Recipe Notes

Adapted from Cooking at New York Times. Recipe by Melissa Clark with some modifications by Marnie Mead.

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Tacos are on the Money

There’s a certain weirdness to going on the air of a radio station and knowing that the listeners are going to hate you. And getting up really early to do it. And doing it – voluntarily – for 3 hours.

Yet, Pam Parker – editor of Lake Erie LifeStyle magazine and Her Times magazine – and I have been joining Tom New, president of WQLN Public Media, for the spring fundraising drive for nearly a decade.

Yep. Nearly 10 years of begging for money on the air.

It’s a privilege and a pain.

Privilege because even though I spent most of my adult life in the for-profit end of the media business, I have been a supporter of public media since shortly after I had enough left from my paycheck to support something other than myself. I know that bringing news and entertainment to the public is not free – even thought listeners and watchers don’t pay for it like they do for the newspaper (my prior employers).

So if you listen or watch this bright, smart, sometimes funny, often interesting, programming – then I think you should pay for it. The government does not fund your local public radio station or TV station – more than 85 percent of that money comes directly from you. So, if you don’t listen or watch, then don’t give.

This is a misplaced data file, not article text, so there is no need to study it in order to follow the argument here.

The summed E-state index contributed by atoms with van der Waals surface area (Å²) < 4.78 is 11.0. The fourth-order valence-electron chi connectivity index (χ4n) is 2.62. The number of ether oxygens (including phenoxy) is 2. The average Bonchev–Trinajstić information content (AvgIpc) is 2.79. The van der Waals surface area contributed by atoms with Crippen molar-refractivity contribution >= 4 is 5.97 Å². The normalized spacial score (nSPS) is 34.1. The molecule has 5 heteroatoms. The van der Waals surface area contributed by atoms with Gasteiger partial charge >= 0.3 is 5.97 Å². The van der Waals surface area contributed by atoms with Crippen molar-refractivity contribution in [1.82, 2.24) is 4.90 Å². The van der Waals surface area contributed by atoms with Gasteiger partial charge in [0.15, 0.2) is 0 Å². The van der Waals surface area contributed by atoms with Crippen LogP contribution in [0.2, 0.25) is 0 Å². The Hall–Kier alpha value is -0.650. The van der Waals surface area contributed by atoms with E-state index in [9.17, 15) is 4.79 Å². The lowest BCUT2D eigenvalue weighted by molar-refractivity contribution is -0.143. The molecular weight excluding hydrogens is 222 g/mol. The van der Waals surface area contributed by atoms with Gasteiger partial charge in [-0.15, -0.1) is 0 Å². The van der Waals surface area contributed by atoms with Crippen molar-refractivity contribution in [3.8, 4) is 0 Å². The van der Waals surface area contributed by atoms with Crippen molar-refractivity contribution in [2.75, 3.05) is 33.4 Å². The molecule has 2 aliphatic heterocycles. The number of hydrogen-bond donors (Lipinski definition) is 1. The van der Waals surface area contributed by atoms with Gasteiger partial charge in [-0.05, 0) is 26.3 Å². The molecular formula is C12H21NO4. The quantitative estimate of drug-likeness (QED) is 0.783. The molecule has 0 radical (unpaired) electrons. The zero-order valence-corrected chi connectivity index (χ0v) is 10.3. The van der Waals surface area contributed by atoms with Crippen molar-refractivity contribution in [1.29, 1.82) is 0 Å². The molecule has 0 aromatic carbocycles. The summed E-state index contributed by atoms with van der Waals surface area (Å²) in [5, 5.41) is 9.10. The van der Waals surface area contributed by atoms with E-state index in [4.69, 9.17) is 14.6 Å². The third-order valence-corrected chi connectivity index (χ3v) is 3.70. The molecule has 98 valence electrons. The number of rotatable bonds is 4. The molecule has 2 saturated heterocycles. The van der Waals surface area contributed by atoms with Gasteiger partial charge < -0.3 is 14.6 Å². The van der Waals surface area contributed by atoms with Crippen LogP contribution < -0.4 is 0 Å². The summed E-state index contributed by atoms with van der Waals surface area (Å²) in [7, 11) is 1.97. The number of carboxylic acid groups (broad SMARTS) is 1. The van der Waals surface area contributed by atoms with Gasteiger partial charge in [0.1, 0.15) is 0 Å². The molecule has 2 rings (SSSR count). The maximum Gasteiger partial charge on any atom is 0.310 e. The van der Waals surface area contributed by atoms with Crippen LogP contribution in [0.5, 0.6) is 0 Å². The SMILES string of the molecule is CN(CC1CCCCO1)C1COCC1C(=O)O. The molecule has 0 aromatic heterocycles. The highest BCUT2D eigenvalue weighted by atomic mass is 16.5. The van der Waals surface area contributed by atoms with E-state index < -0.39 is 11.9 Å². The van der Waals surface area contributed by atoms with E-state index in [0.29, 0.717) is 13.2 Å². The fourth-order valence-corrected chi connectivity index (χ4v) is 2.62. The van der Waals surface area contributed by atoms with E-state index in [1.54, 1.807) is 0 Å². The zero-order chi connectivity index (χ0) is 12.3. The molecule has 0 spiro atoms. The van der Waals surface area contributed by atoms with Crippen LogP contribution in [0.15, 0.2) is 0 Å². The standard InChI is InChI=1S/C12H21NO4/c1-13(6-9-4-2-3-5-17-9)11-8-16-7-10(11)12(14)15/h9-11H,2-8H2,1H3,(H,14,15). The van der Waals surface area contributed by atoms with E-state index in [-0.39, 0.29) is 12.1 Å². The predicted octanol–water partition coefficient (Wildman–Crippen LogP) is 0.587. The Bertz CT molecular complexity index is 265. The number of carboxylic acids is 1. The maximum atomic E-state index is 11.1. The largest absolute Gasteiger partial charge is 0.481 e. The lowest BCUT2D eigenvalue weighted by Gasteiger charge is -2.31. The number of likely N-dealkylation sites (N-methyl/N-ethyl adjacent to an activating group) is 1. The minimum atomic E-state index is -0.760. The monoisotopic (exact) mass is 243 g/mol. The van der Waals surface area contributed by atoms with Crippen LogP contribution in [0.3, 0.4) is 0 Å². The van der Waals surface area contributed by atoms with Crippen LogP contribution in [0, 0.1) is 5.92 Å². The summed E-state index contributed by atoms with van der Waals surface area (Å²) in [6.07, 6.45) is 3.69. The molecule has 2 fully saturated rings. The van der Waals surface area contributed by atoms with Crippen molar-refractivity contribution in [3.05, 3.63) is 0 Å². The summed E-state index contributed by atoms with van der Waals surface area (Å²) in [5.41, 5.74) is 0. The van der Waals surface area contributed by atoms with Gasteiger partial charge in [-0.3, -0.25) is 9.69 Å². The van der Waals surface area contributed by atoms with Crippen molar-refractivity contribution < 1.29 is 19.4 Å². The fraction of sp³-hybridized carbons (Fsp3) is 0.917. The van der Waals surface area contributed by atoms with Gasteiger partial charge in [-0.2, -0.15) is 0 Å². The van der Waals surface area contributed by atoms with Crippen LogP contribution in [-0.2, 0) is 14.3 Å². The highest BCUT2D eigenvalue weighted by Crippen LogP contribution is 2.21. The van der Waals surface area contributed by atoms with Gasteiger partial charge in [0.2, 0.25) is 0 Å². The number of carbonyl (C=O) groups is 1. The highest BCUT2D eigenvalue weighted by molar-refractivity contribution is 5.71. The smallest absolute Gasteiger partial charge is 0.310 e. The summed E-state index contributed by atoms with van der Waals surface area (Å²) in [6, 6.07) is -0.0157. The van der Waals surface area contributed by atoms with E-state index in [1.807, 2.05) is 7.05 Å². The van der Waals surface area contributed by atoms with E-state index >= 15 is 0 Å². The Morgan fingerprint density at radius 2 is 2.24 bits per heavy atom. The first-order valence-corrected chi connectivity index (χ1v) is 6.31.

I get it.

But if you do, then go to WQLN.org.

Enough preaching.

While you are listening to Pam, Tom, and I ask you for money on Monday morning, we know you don’t like us to interrupt your programming. So we know we have to be chirpy and bright despite knowing you really don’t like us.

And we like to be liked.

So we get really enthusiastic when the phone rings. Or donations come in through the web site. Some years, the phones ring – especially after 7 a.m. (we start at 6 a.m.). Other years, it’s so quiet we can hear the spring peepers outside.

This year was a little on the peeper side. But we also came into the campaign with about $47,000 already in the bank courtesy of people in the sustainer category – they commit to annual giving via a credit or debit card in monthly installments. It’s easy for both the giver and WQLN. I think of it like my Netflix subscription. I pay for that each month on my bank card – why not public media. Plus it gives me access to past programming.

Needless to say, I’m a big fan. Plus I serve on the WQLN board of directors.

But it’s pretty exhausting on the air begging for money from 6 to 9 a.m. Even if you love the people you are on the air with.